Though not an exact science, Richard Ringma, general manager (fibre supply) for Weyerhaeuser Canada's BC Coastal Group, feels it is a good measure of how successful each mill is at recovering bundling strand. "We can't sit there and count every strand off," he says, "but we know how much wood we've brought into the mill and we know the weight of what's gone out of the recycle bins so we've got some numbers to give us a good idea of how we're doing."
Using Environment Canada's estimating method, mills can figure out the amount of wire coming into the mill based on the volume of wood being processed. If the amount of wire being recycled is significantly different than the wire coming in, mills can tell that wire handling practices need to be adjusted.
The incentive to keep track of wire entering the mill and the volume being recycled can be found in a mill's bottom line. If a significant amount of wire is ending up in the water, for example, dredging could become a lot more expensive.
"With wire, dredge material is harder to get off the scow," says Bernie Jebson of Fraser River Pile & Dredge. "When wire was a big part of the dredge, we would sometimes need to get a clam rigger to get it off, because a front loader couldn't do it. If we had to take a rig out to offload the strand, that would cost the client a lot more money. But as long as the mills keep the wire out of the dredge, that's no longer an issue."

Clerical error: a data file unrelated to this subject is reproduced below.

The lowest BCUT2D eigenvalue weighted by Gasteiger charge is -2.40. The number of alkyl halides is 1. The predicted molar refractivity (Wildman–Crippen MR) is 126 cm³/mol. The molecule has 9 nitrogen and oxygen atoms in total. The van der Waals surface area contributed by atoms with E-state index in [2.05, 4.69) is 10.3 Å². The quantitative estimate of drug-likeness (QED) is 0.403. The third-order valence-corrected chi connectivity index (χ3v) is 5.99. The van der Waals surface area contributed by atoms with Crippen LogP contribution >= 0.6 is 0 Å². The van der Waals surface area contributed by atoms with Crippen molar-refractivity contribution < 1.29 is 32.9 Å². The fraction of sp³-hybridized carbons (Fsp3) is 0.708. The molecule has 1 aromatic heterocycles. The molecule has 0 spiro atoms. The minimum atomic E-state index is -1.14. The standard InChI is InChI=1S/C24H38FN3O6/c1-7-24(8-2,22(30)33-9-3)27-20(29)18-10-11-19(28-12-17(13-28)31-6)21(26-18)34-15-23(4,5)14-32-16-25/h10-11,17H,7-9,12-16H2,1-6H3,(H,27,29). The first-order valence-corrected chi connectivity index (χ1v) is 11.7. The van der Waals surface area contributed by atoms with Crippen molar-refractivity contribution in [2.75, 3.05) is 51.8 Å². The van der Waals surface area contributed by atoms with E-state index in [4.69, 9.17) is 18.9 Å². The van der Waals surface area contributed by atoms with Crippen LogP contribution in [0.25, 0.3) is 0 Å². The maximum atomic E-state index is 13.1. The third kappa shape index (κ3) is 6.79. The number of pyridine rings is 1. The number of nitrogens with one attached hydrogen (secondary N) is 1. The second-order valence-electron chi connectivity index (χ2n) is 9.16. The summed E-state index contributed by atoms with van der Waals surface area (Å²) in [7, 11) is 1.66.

Gradually, mills are beginning to use this way of calculating the amount of bundling strand coming into their yards and the whole monitoring process is simply becoming another part of doing business. In fact, the recycling of log bundling strand has become such a basic part of the mills' daily activities that certification bodies are starting to consider how a mill handles bundling strand as part of their certification process.
Some certification requirements are designed to show how mills are working towards continuous improvement. This is an opportunity that companies like Weyerhaeuser welcome. "Certification is nothing new to us, it's just a way of life, so adding another element is not a big deal," says Ringma. "In fact, showing how effectively we are handling strand is simply another way of highlighting that we're doing good job."
While some mills were starting to recycle their bundling wire before the recycling initiative began, its creation, assisted by the forest industry itself, has produced a culture shift that continues to grow. The new monitoring tools being developed give mills a much clearer view of what is happening within their own operations and can create a more co-ordinated effort within the company as a whole. This information, together with the industry's continued focus on improvement, is enabling the mills to create a low-cost, effective capture and recycling system with long-term environmental and economic benefits.